As the coronavirus continues to spread, national governments and individuals have begun to take precautions to try and contain the outbreak. Policy developments are fast paced and evolving hourly.
The strength of the UK economy will be tested as the number of confirmed cases continues to rise. This will have clear implications for the business community as revenue streams begin to be strained and employees self-isolate. Additionally, supply chains could be affected by travel restrictions and increased custom checks from countries where the outbreak is more prevalent.
Macroeconomic factors have put pressure on international equity markets, which have been experiencing extreme volatility, sustaining their worst weeks since the 2008 financial crash. The market sell-off is a symptom of a combination of factors, including coronavirus fears, Russian-Saudi oil price war and US travel restrictions.
There will be short-term impacts on the corporate debt markets as funders re-evaluate their risk appetite. Nevertheless, businesses with strong fundamentals that are experiencing the short-term impacts of the virus will naturally continue to be supported by lenders. However, lenders will be more cautious in providing facilities to highly leveraged firms that may struggle to service their debt obligations whilst banks reduce their exposure to fundamentally weaker businesses.
Borrowers should revisit facility documentation to check the wording of any Material Adverse Change (MAC) clauses. These can be used as triggers by funders; however, most UK-style MAC clauses are not as onerous as some international equivalents and ultimately, UK financial institutions are looking to be as supportive as possible during this difficult period.
Central banks and governments have taken unprecedented action to ease market anxiety.
Both the Bank of England and the Federal Reserve have lowered interest rates by 0.5%, which has signalled to the financial markets that the central banks will support further. Additionally, the Bank of England has relaxed capital requirements for banks that are willing to support SMEs by adding £190bn of additional liquidity to the market.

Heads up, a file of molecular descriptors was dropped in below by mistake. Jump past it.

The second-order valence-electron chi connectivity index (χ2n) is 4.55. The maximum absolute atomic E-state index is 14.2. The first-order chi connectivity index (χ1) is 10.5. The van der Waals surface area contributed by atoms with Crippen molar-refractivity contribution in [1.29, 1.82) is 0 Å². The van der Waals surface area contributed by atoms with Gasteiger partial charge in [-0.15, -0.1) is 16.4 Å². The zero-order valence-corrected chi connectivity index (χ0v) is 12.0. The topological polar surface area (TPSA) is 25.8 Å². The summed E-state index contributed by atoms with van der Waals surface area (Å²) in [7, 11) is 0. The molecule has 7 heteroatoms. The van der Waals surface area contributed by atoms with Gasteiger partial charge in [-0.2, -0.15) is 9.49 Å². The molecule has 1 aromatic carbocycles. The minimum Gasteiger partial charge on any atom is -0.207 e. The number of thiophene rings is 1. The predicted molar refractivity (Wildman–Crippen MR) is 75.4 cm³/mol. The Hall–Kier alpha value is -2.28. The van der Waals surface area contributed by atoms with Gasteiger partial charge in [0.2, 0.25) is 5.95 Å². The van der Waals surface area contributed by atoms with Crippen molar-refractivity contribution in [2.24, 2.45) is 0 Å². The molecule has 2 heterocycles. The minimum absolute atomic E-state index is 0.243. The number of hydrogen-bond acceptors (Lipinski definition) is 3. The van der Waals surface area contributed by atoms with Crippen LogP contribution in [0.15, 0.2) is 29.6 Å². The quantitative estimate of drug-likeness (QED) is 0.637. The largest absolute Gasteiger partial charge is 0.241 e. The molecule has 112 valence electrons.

Chancellor Rishi Sunak unveiled a £30bn package to boost the UK economy to get the country through the coronavirus outbreak, of which £12bn will be specifically targeted at coronavirus measures. A package of tax and spending measures has been unveiled to reduce the economic and social consequences of the virus. SMEs have been given significant support, associated with statutory sick pay and relaxing tax payment obligations for firms experiencing cash-flow issues.
A number of high-street banks have offered support schemes for both individuals and SMEs that are the most exposed to the coronavirus. For individuals, lenders have offered mortgage and loan repayment holidays, access to long-term savings accounts, free credit card and cash withdrawals and extended overdraft facilities. SMEs have been offered relief on fees and loan repayments to some businesses hit by the virus. By way of example, HSBC and Natwest have allocated £5bn of business support. We are in active dialogue with the banks to understand how the support will operate in practice in order to advise clients accordingly.
For businesses that are experiencing the negative effects of the coronavirus, it is best to check legal documentation around debt obligations. Forecasts should be revisited to account for the impact of the virus, applying ‘what if’ scenarios and stress testing exercises. Seeking professional advice is likely to help alleviate personal anxiety around the coronavirus; and engage in early dialogue explicitly with stakeholders, including funders, making them aware of the expected implications of the outbreak on the business.
The implications of the coronavirus are fast evolving, uncertainty is likely to continue; however, the UK Government, Bank of England and major banks have put measures in place and are fully committed to supporting businesses throughout this uncertain period.